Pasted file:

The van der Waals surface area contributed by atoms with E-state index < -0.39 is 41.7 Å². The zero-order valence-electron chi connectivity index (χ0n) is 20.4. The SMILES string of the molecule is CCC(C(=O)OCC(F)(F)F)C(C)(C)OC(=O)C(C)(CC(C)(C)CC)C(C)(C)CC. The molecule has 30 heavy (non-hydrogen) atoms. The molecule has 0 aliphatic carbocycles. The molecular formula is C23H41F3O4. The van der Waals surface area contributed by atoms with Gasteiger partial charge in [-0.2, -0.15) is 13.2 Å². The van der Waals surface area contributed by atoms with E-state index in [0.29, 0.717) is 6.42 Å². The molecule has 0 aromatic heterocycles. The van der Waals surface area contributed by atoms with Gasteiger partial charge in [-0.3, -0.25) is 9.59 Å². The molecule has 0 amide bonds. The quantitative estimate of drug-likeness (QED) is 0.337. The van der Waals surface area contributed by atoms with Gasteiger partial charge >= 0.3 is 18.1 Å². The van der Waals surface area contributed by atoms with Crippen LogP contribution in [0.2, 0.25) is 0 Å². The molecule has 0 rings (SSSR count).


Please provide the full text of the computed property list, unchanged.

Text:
The van der Waals surface area contributed by atoms with E-state index < -0.39 is 41.7 Å². The zero-order valence-electron chi connectivity index (χ0n) is 20.4. The SMILES string of the molecule is CCC(C(=O)OCC(F)(F)F)C(C)(C)OC(=O)C(C)(CC(C)(C)CC)C(C)(C)CC. The molecule has 30 heavy (non-hydrogen) atoms. The molecule has 0 aliphatic carbocycles. The molecular formula is C23H41F3O4. The van der Waals surface area contributed by atoms with Gasteiger partial charge in [-0.2, -0.15) is 13.2 Å². The van der Waals surface area contributed by atoms with E-state index in [0.29, 0.717) is 6.42 Å². The molecule has 0 aromatic heterocycles. The van der Waals surface area contributed by atoms with Gasteiger partial charge in [-0.3, -0.25) is 9.59 Å². The molecule has 0 amide bonds. The quantitative estimate of drug-likeness (QED) is 0.337. The van der Waals surface area contributed by atoms with Gasteiger partial charge >= 0.3 is 18.1 Å². The van der Waals surface area contributed by atoms with Crippen LogP contribution in [0.2, 0.25) is 0 Å². The molecule has 0 rings (SSSR count).